The second interesting item about this is that it's November, and it's Minsk. There should be several inches of ice and snow on the ground, and a wind that doesn't let us stay outside for long before we start to lose feeling in our extremities. That was what it felt like for my first day or so here, but lately we've been having a surprising warm spell. A few days ago it was actually warmer in Minsk than in Philadelphia, according to The warm spell has actually lasted for nearly a week now, long enough for all the snow to melt... and it was even dry enough for a while there that the mud solidified!

This is a very big deal.

For me, it has made re-entry several times easier, because it's much easier to recall the streets and intricacies of a city when every step doesn't have to be a trudge. I'm sure I'll have to break out the MWW (Minsk Winter Walk) again soon, but for now I'm enjoying the solid ground.

The other major readjustment, of course, has been the language. Thanks to all who have been praying about this. On my first day or so I was a little taken aback by just how much Russian I had forgotten, but it quickly came back and I'm now about where I was before I left here in January, and am even picking up some new words and phrases. My mind is constantly working on it, but it's been fun.

The night I arrived and said all my hellos, several people mentioned that it was as if I had never left. I do keep getting that feeling. I know I have changed a lot since January (for the better, I dare to think), and it's clear that most here have grown a lot too. There are also a lot of new faces. But even with the new folks, I feel like I never stopped being a part of this congregation.

So, all in all, readjustment hasn't actually been much of an adjustment. Again, thanks for your prayers.

I'm living with a lady from the congregation (Tamara) and her young son (Dima), so I have a younger teenaged "brother" who's a groovy kid (though of course no-one could replace Zach). I wanted a better taste of Belarusian life, and I'm definitely getting it... The smell of boiled cabbage is almost always in the flat, there are three mirrors in the entryway (so that you can make sure you look fabulous before going out into the wind, and guests can make sure they look fabulous before eating your cabbage), and things tend to be old and cracked, but usable. My room is small but I found room for all my stuff, and I even get a little desk for working on my computer.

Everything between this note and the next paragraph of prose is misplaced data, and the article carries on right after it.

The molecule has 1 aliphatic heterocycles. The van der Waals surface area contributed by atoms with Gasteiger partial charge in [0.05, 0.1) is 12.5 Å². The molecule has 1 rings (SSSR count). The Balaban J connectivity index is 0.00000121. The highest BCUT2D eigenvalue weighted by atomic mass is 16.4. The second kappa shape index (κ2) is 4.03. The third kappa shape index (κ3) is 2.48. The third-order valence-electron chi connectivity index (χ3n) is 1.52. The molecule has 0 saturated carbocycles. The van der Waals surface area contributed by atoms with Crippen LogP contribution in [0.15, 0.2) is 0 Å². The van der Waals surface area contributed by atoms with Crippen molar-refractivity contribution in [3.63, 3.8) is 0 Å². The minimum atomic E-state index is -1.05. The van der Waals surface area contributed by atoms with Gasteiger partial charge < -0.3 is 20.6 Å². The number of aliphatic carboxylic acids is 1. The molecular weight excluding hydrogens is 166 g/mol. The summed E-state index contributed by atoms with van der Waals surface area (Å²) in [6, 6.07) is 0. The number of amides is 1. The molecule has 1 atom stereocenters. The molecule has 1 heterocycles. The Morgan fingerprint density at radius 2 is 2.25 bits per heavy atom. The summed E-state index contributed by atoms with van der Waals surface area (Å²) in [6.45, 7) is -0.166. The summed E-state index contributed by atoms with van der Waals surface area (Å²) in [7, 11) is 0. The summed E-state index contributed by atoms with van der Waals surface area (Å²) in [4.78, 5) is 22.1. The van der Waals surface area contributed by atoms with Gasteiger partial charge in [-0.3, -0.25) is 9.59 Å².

So, one more story before I go. Somehow, my laptop (which is my primary tool for much of the work I'll be doing here) lost function in the Delete and Down keys while I was flying over here. I discovered this just after arriving, and had horrible flashbacks of January 2001, when I couldn't even turn my computer on once I arrived in Minsk! (For those of you who don't know, the computer I had last time I was here was a challenge all year -- check out laptop. That machine seemed to be held together with bubblegum, and interestingly ceased working completely once I returned to the USA, just after I transferred my files to my desktop there.

A couple of weeks before leaving the USA, I had found a great deal on eBay (of course) and bought a new laptop. Everything had worked wonderfully until I landed in Minsk! The last thing I wanted was for computer adventures similar to last time around. After I tried a few things to get the keys to work, to no avail, I told a friend here about it. She told me to pray over the keys. I realised that (duh!) the machine last year practically ran on prayer, and always did end up working when I really needed it to. So I went home that night and prayed over the keys. I tried them again and nothing happened. The next time I turned the machine on was the next evening. I had been struggling through the step-by-step instructions (in Russian) for my internet account setup for about fifteen minutes before I realised that I had been using both the Delete and Down keys freely the whole time. They both continue to work perfectly.

So, again, thanks for praying in whatever area you're praying. The Winograds have given me the initial list of my projects, and some of them are rather big projects, so, well, it'll be fun. Ooga booga! (For some reason they look at me funny when I say that here...?)

- 21 November 2002

back to the Belarus page

Creative Commons License
unless otherwise noted, work on this page is licensed
under a Creative Commons License.

alanna at keywriter dot org